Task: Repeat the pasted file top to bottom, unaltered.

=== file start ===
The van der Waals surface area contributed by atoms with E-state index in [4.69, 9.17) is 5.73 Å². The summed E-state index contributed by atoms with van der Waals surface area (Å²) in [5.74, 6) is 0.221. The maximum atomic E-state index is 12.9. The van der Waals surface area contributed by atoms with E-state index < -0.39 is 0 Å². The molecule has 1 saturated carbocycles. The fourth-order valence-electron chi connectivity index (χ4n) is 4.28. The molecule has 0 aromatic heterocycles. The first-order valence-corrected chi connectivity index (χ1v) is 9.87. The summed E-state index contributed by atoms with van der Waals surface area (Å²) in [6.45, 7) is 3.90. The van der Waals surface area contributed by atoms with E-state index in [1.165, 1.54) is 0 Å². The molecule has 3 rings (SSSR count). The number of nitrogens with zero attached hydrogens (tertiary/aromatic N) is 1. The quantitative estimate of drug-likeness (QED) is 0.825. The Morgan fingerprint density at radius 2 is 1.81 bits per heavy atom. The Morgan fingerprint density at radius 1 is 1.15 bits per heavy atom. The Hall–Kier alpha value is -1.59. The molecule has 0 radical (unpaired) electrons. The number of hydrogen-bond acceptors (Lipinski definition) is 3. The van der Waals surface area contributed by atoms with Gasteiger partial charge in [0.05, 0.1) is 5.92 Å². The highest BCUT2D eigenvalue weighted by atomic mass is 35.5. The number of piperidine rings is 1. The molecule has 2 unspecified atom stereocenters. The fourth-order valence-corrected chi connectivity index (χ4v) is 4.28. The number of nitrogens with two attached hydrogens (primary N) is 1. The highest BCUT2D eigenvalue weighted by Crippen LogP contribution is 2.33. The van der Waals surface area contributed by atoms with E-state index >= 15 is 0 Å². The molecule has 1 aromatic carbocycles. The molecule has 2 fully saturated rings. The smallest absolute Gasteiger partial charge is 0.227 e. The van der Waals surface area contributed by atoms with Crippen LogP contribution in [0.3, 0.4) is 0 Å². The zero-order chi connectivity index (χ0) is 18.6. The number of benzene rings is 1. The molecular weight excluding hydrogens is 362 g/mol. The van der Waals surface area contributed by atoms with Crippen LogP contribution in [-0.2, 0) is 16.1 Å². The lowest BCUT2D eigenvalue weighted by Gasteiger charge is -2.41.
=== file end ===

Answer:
The van der Waals surface area contributed by atoms with E-state index in [4.69, 9.17) is 5.73 Å². The summed E-state index contributed by atoms with van der Waals surface area (Å²) in [5.74, 6) is 0.221. The maximum atomic E-state index is 12.9. The van der Waals surface area contributed by atoms with E-state index < -0.39 is 0 Å². The molecule has 1 saturated carbocycles. The fourth-order valence-electron chi connectivity index (χ4n) is 4.28. The molecule has 0 aromatic heterocycles. The first-order valence-corrected chi connectivity index (χ1v) is 9.87. The summed E-state index contributed by atoms with van der Waals surface area (Å²) in [6.45, 7) is 3.90. The van der Waals surface area contributed by atoms with E-state index in [1.165, 1.54) is 0 Å². The molecule has 3 rings (SSSR count). The number of nitrogens with zero attached hydrogens (tertiary/aromatic N) is 1. The quantitative estimate of drug-likeness (QED) is 0.825. The Morgan fingerprint density at radius 2 is 1.81 bits per heavy atom. The Morgan fingerprint density at radius 1 is 1.15 bits per heavy atom. The Hall–Kier alpha value is -1.59. The molecule has 0 radical (unpaired) electrons. The number of hydrogen-bond acceptors (Lipinski definition) is 3. The van der Waals surface area contributed by atoms with Gasteiger partial charge in [0.05, 0.1) is 5.92 Å². The highest BCUT2D eigenvalue weighted by atomic mass is 35.5. The number of piperidine rings is 1. The molecule has 2 unspecified atom stereocenters. The fourth-order valence-corrected chi connectivity index (χ4v) is 4.28. The number of nitrogens with two attached hydrogens (primary N) is 1. The highest BCUT2D eigenvalue weighted by Crippen LogP contribution is 2.33. The van der Waals surface area contributed by atoms with E-state index >= 15 is 0 Å². The molecule has 1 aromatic carbocycles. The molecule has 2 fully saturated rings. The smallest absolute Gasteiger partial charge is 0.227 e. The van der Waals surface area contributed by atoms with Crippen LogP contribution in [0.3, 0.4) is 0 Å². The zero-order chi connectivity index (χ0) is 18.6. The number of benzene rings is 1. The molecular weight excluding hydrogens is 362 g/mol. The van der Waals surface area contributed by atoms with Crippen LogP contribution in [-0.2, 0) is 16.1 Å². The lowest BCUT2D eigenvalue weighted by Gasteiger charge is -2.41.